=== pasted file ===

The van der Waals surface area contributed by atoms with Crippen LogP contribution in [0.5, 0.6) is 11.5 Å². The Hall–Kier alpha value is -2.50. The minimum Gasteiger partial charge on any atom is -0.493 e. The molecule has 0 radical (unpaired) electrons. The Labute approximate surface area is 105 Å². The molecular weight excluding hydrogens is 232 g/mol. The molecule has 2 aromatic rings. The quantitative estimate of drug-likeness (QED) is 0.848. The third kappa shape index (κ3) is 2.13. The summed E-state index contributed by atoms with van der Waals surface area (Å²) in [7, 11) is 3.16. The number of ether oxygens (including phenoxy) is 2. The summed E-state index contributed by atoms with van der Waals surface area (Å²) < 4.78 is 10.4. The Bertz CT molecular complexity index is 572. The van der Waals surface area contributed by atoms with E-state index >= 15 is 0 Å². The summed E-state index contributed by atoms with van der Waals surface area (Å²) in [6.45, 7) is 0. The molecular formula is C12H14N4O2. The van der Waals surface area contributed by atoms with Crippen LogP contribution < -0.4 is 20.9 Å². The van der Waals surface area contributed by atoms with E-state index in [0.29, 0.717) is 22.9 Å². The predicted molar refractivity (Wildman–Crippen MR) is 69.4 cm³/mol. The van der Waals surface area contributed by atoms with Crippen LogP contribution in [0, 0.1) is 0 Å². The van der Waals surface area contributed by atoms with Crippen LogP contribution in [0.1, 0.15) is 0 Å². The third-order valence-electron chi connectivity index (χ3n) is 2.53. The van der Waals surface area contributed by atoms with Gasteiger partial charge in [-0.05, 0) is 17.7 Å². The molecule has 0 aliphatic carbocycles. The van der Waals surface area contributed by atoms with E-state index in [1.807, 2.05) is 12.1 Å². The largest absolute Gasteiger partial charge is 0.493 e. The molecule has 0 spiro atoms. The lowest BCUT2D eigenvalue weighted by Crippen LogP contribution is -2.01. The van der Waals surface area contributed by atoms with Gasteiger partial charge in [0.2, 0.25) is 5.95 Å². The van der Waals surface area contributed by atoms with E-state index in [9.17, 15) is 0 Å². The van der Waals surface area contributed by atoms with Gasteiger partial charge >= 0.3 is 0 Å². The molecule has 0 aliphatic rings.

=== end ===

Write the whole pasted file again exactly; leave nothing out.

The van der Waals surface area contributed by atoms with Crippen LogP contribution in [0.5, 0.6) is 11.5 Å². The Hall–Kier alpha value is -2.50. The minimum Gasteiger partial charge on any atom is -0.493 e. The molecule has 0 radical (unpaired) electrons. The Labute approximate surface area is 105 Å². The molecular weight excluding hydrogens is 232 g/mol. The molecule has 2 aromatic rings. The quantitative estimate of drug-likeness (QED) is 0.848. The third kappa shape index (κ3) is 2.13. The summed E-state index contributed by atoms with van der Waals surface area (Å²) in [7, 11) is 3.16. The number of ether oxygens (including phenoxy) is 2. The summed E-state index contributed by atoms with van der Waals surface area (Å²) < 4.78 is 10.4. The Bertz CT molecular complexity index is 572. The van der Waals surface area contributed by atoms with E-state index >= 15 is 0 Å². The summed E-state index contributed by atoms with van der Waals surface area (Å²) in [6.45, 7) is 0. The molecular formula is C12H14N4O2. The van der Waals surface area contributed by atoms with Crippen LogP contribution < -0.4 is 20.9 Å². The van der Waals surface area contributed by atoms with E-state index in [0.29, 0.717) is 22.9 Å². The predicted molar refractivity (Wildman–Crippen MR) is 69.4 cm³/mol. The van der Waals surface area contributed by atoms with Crippen LogP contribution in [0, 0.1) is 0 Å². The van der Waals surface area contributed by atoms with Crippen LogP contribution in [0.1, 0.15) is 0 Å². The third-order valence-electron chi connectivity index (χ3n) is 2.53. The van der Waals surface area contributed by atoms with Gasteiger partial charge in [-0.05, 0) is 17.7 Å². The molecule has 0 aliphatic carbocycles. The van der Waals surface area contributed by atoms with E-state index in [1.807, 2.05) is 12.1 Å². The largest absolute Gasteiger partial charge is 0.493 e. The molecule has 0 spiro atoms. The lowest BCUT2D eigenvalue weighted by Crippen LogP contribution is -2.01. The van der Waals surface area contributed by atoms with Gasteiger partial charge in [0.2, 0.25) is 5.95 Å². The van der Waals surface area contributed by atoms with E-state index in [9.17, 15) is 0 Å². The van der Waals surface area contributed by atoms with Gasteiger partial charge >= 0.3 is 0 Å². The molecule has 0 aliphatic rings.